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E. Gross; Decreasing the duration of refractive laser ablations : without increasing thermal effects on the corneal surface . Invest. Ophthalmol. Vis. Sci. 2004;45(13):177.
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© ARVO (1962-2015); The Authors (2016-present)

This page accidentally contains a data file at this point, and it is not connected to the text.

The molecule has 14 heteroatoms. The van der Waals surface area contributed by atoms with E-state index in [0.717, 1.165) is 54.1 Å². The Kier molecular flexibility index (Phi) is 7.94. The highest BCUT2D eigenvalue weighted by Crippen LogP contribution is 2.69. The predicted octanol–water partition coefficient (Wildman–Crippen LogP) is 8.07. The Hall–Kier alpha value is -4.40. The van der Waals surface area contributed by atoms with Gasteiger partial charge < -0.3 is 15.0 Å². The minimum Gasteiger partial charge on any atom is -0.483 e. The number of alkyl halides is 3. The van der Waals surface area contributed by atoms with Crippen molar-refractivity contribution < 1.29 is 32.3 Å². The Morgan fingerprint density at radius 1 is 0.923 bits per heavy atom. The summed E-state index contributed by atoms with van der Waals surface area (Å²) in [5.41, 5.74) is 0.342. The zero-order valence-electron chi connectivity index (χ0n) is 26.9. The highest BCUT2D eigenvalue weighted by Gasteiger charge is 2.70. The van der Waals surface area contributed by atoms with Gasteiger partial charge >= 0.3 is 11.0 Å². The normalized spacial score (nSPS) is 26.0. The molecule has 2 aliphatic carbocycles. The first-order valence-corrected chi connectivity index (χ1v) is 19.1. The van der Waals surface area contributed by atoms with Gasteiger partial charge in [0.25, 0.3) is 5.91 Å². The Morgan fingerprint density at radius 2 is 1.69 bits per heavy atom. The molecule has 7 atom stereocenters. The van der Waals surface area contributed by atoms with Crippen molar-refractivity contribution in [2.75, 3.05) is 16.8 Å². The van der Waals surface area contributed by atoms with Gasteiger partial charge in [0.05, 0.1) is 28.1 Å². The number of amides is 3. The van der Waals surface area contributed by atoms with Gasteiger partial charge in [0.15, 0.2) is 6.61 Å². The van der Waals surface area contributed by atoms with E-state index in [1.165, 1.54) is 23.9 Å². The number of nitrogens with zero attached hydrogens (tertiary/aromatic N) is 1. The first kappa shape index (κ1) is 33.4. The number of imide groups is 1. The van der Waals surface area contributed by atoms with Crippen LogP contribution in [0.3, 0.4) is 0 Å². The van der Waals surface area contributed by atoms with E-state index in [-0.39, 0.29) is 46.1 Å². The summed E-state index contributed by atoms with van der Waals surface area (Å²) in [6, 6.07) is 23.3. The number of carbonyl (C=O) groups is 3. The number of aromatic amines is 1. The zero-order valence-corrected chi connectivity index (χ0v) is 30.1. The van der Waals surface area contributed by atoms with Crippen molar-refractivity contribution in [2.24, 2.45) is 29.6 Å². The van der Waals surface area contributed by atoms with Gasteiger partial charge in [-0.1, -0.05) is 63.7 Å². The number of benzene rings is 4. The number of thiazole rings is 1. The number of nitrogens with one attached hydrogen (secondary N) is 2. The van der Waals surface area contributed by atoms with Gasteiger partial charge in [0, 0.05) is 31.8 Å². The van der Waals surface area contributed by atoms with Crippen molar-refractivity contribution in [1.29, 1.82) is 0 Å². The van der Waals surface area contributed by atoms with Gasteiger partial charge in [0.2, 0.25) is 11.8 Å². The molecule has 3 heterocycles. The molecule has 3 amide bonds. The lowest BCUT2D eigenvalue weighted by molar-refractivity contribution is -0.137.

Purpose: To decrease the treatment time needed for a scanning refractive laser ablation without increasing the thermal surface effects. Methods: A series of experiments was conducted to determine the temperature effects of excimer laser ablations on enucleated porcine eyes. The temperature response of the eyes to various pulse sizes and frequency rates was used to create a thermal model of laser–tissue interactions, and the thermal model was used to predict localized corneal temperature increase at any point during or after a corneal ablation. The thermal model was combined with an adaptive optimization method, which selectively added or removed milliseconds of delay between each pair of sequential laser pulses. Optimization criteria were balanced between minimizing the treatment time and limiting the induced rise in temperature. The optimized treatments were tested on enucleated porcine eyes, and recorded with a thermal imaging camera. Results: The new algorithm shortened all of the laser treatment times. The thermal model indicated that all optimized tables resulted in safe corneal temperatures. Thermally imaged treatments showed that temperature changes agreed with the model. Myopic treatment times were shortened from 3% – 47%. Treatments with high astigmatism benefited the most. Hyperopic treatment times were all shortened by 50%. Mixed astigmatism treatments were shortened by an average of 48%. In many cases, the accelerated table resulted in a cooler eye than the original table. Conclusions: This technique decreases the time needed to perform refractive laser surgery without substantially raising the maximum corneal temperature.
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